The number of weapons found on school children is on the rise, after it was found that nearly 1,000 weapons had been confiscated by schools in the past three years.
A Sky News investigation found that 981 children had weapons such as guns, axes and meat cleavers taken off of them whilst at school.
Of the 981 weapons found, 36 guns were taken in, with two of these being hand guns.
The problem is not restricted to just secondary school children. Nearly 80 primary school children, whose ages range from 4 to 11, had potentially lethal weapons taken off them.
The findings by Sky have led to a number of groups and individuals criticising the Government’s policies in dealing with the problem.
Jayne Walmsley, whose son Luke was murdered at a Lincolnshire school in 2003 aged 14, said: "Something is happening to the society we live in.
"We need to think and educate these kids. It's got to stop. We've got to do something about it."
More worryingly, the figures provided by Sky News do not paint the whole picture. Of the 52 police forces in the UK, 21 did not supply figures. This means that the number could be far higher than the report suggests.
Figures from The West Midlands Police could not be included because their numbers accounted for college and university students. Nevertheless, records from the police authority, which covers areas such as Birmingham and Worcester, show that over 500 weapons were taken off young people during the past three years.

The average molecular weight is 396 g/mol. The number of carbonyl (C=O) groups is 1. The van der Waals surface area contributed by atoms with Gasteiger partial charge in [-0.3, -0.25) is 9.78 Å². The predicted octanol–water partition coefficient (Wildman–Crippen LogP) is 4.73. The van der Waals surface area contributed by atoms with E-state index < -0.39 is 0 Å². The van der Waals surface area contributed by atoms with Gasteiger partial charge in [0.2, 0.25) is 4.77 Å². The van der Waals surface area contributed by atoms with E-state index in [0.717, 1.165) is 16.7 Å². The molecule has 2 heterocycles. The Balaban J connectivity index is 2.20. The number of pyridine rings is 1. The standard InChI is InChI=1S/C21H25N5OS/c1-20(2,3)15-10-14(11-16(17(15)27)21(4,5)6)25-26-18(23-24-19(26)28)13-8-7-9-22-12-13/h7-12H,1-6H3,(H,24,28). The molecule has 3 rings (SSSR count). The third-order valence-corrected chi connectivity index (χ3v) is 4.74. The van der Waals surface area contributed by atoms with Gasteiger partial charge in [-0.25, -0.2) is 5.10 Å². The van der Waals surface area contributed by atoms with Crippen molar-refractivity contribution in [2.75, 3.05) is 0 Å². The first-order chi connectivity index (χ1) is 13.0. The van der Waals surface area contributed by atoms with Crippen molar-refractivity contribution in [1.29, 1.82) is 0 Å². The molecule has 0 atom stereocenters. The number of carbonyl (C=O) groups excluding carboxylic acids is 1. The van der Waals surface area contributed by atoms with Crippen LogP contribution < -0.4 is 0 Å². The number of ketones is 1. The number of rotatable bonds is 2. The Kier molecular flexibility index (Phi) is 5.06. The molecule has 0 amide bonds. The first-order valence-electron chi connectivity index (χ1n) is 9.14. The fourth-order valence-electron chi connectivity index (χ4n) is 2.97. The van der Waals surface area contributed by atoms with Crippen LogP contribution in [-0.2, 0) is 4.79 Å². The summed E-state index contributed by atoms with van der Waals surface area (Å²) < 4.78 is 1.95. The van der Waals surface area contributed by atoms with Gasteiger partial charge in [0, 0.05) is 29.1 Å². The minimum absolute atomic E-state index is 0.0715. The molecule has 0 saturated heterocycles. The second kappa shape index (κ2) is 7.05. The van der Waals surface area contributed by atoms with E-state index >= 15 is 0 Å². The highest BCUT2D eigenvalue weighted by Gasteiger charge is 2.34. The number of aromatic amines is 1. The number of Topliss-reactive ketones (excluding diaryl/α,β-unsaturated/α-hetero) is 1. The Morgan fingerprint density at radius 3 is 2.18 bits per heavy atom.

Many feel the issue of weapons and young people is being ignored, and as a result, incidents of school pupils using weapons are becoming commonplace.
Chris Douglas, a youth worker with St Giles Trust, a group that engages with young people caught up in crime said:
"We're not hearing about stabbings because they're becoming more common," he said.
There have been calls for airport style security in schools to ensure that children are unable to bring weapons through the school gates.
This is a system that has been used in America for a number of years after high profile shootings in places like Columbine High School.
In reaction to the report by Sky, the Government said that more powers were being given to teachers to help them deal with the problem.
A spokesman for the Department for Education said: "Teachers can now search pupils without consent, confiscate prohibited items and use force to remove disruptive pupils from the classroom when necessary,"
"We've also given heads the final say on expulsions by removing the right of appeal panels to put pupils back in the classroom."